US Owner of a Foreign Trust Act as a Trust Agent

US Owner of a Foreign Trust Act as a Trust Agent

Can a US Owner of a Foreign Trust Act as a Trust Agent

Can a US Owner of a Foreign Trust Act as an Agent: There are many different types of foreign trusts. Depending on the country, the participant may have a type of “Self-Managed” foreign trust that may kick-in the Form 3520 reporting requirements. One common example is an Australian SMSF (Self-Managed Superannuation Fund). The fund is essentially controlled by the Owner/Beneficiary of the trust, with certain designation requirements for who can act as a trustee. Technically, the SMSF is considered a foreign trust. This may result in significant trust reporting, subject to a potential exception under Rev. Proc. 2020-17

When the trust is owned by a U.S. Person, there are significant reporting requirements.

If there is no U.S. Agent, then certain documents must be reported to the IRS with the initial 3520/3520-A reporting requirements.

It would be best to have to avoid providing these documents to the IRS, but some people do not want to enter into a formal contract with the trust.

The question is, can the trust owner act as the U.S. Agent without a binding contract?

The general consensus is, yes.

Form 3520 U.S. Agent General Rule

Here is the general rule from the Form 3520 Instructions:

“A U.S. agent is a U.S. person (defined later) that has a binding contract with a foreign trust that allows the U.S. person to act as the trust’s authorized U.S. agent in applying sections 7602, 7603, and 7604 with respect to:

• Any request by the IRS to examine records or produce testimony related to the proper U.S. tax treatment of amounts distributed, or required to be taken into account under the rules of sections 671 through 679, with respect to a foreign trust; or

• Any summons by the IRS for such records or testimony.

U.S. Agent Exception

Here is the clarification provided by the subsequent paragraph from Form 3520 Instructions:

“A U.S. grantor, a U.S. beneficiary, or a domestic corporation controlled by the grantor or beneficiary may act as a U.S. agent.

“However, you may not treat the foreign trust as having a U.S. agent unless you enter the name, address, and taxpayer identification number (TIN) of the U.S. agent on lines 3a through 3g on page 1 of the form.”

Essentially, the second section above clarifies the first section.

In other words, there is no limitation identified in section 1 above, as to who can act as a U.S. agent.

Therefore, the second section would seem to clarify that if the person is a U.S. grantor, a U.S. beneficiary, or a domestic corporation, they should qualify without a separate binding agreement.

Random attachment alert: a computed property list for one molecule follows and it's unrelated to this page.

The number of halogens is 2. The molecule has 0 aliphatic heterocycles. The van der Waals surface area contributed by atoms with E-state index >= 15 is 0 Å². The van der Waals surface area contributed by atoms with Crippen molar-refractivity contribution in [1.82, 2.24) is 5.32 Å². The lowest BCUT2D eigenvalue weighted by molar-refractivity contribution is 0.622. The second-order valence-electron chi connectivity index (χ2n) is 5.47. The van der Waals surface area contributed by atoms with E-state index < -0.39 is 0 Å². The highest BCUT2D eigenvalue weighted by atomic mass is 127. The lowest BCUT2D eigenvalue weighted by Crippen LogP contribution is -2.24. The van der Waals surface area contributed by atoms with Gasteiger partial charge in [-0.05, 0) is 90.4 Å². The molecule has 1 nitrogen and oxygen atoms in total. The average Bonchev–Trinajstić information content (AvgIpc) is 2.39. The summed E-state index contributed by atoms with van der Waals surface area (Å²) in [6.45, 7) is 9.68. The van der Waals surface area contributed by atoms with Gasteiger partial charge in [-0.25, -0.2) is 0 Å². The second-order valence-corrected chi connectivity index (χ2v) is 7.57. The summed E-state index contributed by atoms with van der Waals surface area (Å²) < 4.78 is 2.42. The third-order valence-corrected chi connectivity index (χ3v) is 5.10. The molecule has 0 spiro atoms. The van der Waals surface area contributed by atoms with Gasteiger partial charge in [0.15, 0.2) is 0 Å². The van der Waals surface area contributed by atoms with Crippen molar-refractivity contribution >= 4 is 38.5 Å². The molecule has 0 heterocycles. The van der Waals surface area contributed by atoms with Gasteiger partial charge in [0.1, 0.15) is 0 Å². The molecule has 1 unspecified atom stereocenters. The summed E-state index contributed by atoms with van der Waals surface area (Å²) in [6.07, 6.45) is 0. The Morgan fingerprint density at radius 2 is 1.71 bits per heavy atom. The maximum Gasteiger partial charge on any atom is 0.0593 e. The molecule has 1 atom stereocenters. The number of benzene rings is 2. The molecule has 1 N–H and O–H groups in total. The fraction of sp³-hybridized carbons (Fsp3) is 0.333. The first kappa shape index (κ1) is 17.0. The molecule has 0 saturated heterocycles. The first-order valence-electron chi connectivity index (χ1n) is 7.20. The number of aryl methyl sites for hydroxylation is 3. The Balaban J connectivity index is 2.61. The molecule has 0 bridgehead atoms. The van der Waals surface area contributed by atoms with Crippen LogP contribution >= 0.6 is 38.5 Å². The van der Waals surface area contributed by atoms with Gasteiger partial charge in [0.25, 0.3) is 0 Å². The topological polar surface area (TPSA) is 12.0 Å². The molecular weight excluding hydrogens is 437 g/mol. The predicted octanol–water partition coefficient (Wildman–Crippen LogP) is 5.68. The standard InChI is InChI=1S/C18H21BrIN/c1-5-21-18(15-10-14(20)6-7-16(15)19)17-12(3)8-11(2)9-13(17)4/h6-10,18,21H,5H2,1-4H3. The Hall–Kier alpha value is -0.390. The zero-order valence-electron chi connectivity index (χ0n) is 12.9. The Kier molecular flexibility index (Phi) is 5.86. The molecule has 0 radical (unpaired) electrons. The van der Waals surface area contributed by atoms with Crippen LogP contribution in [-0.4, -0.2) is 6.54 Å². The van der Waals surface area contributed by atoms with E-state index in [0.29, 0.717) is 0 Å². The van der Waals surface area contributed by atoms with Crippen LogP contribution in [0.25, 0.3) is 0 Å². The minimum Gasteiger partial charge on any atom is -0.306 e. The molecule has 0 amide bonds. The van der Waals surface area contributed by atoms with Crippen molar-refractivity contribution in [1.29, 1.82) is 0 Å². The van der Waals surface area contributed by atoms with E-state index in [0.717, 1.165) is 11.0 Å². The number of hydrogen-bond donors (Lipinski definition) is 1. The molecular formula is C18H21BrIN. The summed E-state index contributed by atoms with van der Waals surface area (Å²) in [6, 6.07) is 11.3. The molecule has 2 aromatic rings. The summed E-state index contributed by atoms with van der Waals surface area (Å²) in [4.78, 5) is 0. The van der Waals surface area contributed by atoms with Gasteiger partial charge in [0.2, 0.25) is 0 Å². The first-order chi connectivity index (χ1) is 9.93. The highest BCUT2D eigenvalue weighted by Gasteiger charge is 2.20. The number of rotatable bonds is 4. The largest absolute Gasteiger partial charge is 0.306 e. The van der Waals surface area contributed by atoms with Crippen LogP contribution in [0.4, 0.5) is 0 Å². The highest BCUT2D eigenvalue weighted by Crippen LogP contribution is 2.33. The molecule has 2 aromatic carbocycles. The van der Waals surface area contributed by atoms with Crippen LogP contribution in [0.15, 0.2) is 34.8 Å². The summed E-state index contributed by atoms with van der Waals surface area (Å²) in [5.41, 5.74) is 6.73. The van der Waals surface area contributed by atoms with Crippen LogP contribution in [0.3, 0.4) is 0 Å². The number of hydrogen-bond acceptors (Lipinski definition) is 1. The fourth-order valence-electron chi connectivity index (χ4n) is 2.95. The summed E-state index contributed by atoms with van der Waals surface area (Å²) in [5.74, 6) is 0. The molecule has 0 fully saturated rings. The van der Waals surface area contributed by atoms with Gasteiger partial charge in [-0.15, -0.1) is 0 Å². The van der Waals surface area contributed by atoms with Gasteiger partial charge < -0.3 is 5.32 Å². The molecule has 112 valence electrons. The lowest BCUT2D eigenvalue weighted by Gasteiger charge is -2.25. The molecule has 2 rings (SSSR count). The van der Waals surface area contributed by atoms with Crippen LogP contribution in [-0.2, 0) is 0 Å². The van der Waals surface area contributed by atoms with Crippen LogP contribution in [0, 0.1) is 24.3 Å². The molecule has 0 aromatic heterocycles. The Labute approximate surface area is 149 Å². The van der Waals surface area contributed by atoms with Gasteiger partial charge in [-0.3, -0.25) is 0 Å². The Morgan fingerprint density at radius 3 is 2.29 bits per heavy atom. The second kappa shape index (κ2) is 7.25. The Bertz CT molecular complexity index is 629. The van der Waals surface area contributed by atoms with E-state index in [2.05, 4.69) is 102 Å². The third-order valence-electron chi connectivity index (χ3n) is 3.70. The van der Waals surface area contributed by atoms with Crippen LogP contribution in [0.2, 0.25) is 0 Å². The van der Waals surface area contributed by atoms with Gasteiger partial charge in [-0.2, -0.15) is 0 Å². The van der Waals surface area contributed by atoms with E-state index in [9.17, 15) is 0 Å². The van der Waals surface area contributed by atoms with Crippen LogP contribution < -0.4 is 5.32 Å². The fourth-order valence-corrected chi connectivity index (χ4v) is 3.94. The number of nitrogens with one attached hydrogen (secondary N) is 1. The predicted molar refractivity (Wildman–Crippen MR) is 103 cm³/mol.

International Reporting Forms are Hard

International reporting forms are not for the faint of heart.

The are many, many exceptions, exclusions and limitations to the rules to be aware of before reporting.

Golding & Golding: About Our International Tax Law Firm

Golding & Golding specializes exclusively in international tax, and specifically IRS offshore disclosure

We are the “go-to” firm for other Attorneys, CPAs, Enrolled Agents, Accountants, and Financial Professionals across the globe. Our attorneys have worked with thousands of clients on offshore disclosure matters, including FATCA & FBAR.

Each case is led by a Board-Certified Tax Law Specialist with 20 years of experience, and the entire matter (tax and legal) is handled by our team, in-house.

*Please beware of copycat tax and law firms misleading the public about their credentials and experience.

Less than 1% of Tax Attorneys Nationwide Are Certified Specialists

Sean M. Golding is one of less than 350 Attorneys (out of more than 200,000 practicing California Attorneys) to earn the Certified Tax Law Specialist credential. The credential is awarded to less than 1% of Attorneys.

Recent Golding & Golding Case Highlights

  • We represented a client in an 8-figure disclosure that spanned 7 countries.
  • We represented a high-net-worth client to facilitate a complex expatriation with offshore disclosure.
  • We represented an overseas family with bringing multiple businesses & personal investments into U.S. tax and offshore compliance.
  • We took over a case from a small firm that unsuccessfully submitted multiple clients to IRS Offshore Disclosure.
  • We successfully completed several recent disclosures for clients with assets ranging from $50,000 – $7,000,000+.

How to Hire Experienced Offshore Counsel?

Generally, experienced attorneys in this field will have the following credentials/experience:

  • Board Certified Tax Law Specialist credential
  • Master’s of Tax Law (LL.M.)
  • 20-years experience as a practicing attorney
  • Extensive litigation, high-stakes audit and trial experience
  • Dually Licensed as an EA (Enrolled Agent) or CPA

Interested in Learning More about Golding & Golding?

No matter where in the world you reside, our international tax team can get you IRS offshore compliant. 

Golding & Golding specializes in FBAR and FATCA. Contact our firm today for assistance with getting compliant.

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